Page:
Thursday, July 18, 2013
Fickle in the Middle
In the last few decades, NBA front offices have perfected a counterintuitive rebuilding strategy. Unlike their peers in other leagues, NBA general managers have embraced stripping their rosters of veteran talent, bottoming out in a few (or more) lottery-seeking seasons, hoarding well-timed salary cap space, and hoping their draft-topping and free agent rewards coalesce simultaneously into a contender.
Well, at least most of them have.
Despite watching several successful teams eject mediocre cores and reboot a few seasons later, a handful of NBA teams seem intent on clinging to the outskirts of contendership. Just a few weeks into the offseason, 2013-14 seems like it will be no different.
These teams seem to fall into two categories. One group is the young team ready to compete after years in the tank. The Cleveland Cavaliers seem to currently be one such team.
At the 2013 Draft Lottery, Cavs representatives gleefully insisted they had no plans of returning to the lottery in 2014. Unless they have a scheduling conflict for May 2014, this implies they plan on making the playoffs.
On some level, young teams moving toward competitiveness make sense. After all, when a front office adopts strategic intentional losing, those same managers have to flip the "compete" switch at some point.
Furthermore, the transition from collecting to contending seems to take multiple seasons. Many of the league's homegrown teams like Oklahoma City and Indiana went through Proof of Concept seasons in which bright, young players had to demonstrate they could play together. In some cases, competing for playoff entry is sufficient progress.
The second group is less logical on the court and disappointingly understandable off of it. See, while franchises regularly endure extended losing periods, front offices rarely do and certain owners simply cannot. The Milwaukee Bucks currently fit this mold.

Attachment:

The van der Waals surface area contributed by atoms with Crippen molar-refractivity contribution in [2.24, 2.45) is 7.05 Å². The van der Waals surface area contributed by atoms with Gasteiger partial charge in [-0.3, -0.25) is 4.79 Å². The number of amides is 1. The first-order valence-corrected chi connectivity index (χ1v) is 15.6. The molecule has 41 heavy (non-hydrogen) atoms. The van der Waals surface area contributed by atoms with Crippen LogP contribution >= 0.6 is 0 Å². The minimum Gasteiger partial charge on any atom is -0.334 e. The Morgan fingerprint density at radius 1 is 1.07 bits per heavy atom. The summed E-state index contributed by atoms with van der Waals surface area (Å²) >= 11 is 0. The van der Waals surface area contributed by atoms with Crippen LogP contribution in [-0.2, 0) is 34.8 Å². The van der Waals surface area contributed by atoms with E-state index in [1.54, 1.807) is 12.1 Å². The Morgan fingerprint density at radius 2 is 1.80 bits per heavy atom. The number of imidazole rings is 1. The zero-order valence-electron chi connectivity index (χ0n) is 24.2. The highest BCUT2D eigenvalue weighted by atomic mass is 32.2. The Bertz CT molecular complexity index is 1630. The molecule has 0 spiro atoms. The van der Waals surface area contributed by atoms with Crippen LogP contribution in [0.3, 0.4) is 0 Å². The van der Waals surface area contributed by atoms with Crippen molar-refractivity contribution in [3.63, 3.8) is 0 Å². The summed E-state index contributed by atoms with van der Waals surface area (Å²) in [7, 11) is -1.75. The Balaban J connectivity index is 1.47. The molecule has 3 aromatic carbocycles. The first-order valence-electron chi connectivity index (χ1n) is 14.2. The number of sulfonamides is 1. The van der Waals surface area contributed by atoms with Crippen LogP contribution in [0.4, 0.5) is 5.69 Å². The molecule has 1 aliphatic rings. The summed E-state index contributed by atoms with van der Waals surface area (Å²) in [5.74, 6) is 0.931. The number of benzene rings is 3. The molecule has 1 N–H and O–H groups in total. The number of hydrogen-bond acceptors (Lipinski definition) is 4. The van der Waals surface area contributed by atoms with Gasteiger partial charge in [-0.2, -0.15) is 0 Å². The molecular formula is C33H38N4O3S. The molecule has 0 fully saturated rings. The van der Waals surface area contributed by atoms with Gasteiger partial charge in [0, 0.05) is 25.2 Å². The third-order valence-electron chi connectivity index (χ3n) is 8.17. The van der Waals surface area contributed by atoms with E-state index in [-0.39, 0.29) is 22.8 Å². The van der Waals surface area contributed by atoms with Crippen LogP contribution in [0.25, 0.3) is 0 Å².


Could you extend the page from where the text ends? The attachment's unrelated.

The Bucks are owned by Herb Kohl, a hometown business man and — oh, maybe this is relevant — U.S. senator. Very few positions in this world are directly judged by the public's opinion. Unfortunately for the Bucks, their owner holds one of them.
For Kohl, strategic tanking seems off the table, presumably because owning a team disinterested in winning plays badly in the polls. So while earning a few home playoff losses probably helps Kohl win in November, it makes playing in June much more difficult.
The Bucks situation is exaggerated by Kohl's office, but the same logic impacts general managers regardless of ownership. At some point owners ask why they are paying a front office to lose consistently, and like it or not, general managers are compelled to get better for the short term. They may save their jobs for a few years with some low playoff berths, but it comes at the expense of any championship-level goals.
The course these two teams have laid out is particularly baffling not only because the tank-rebuild strategy has been proven effective, but because the current landscape makes this the perfect time to execute it.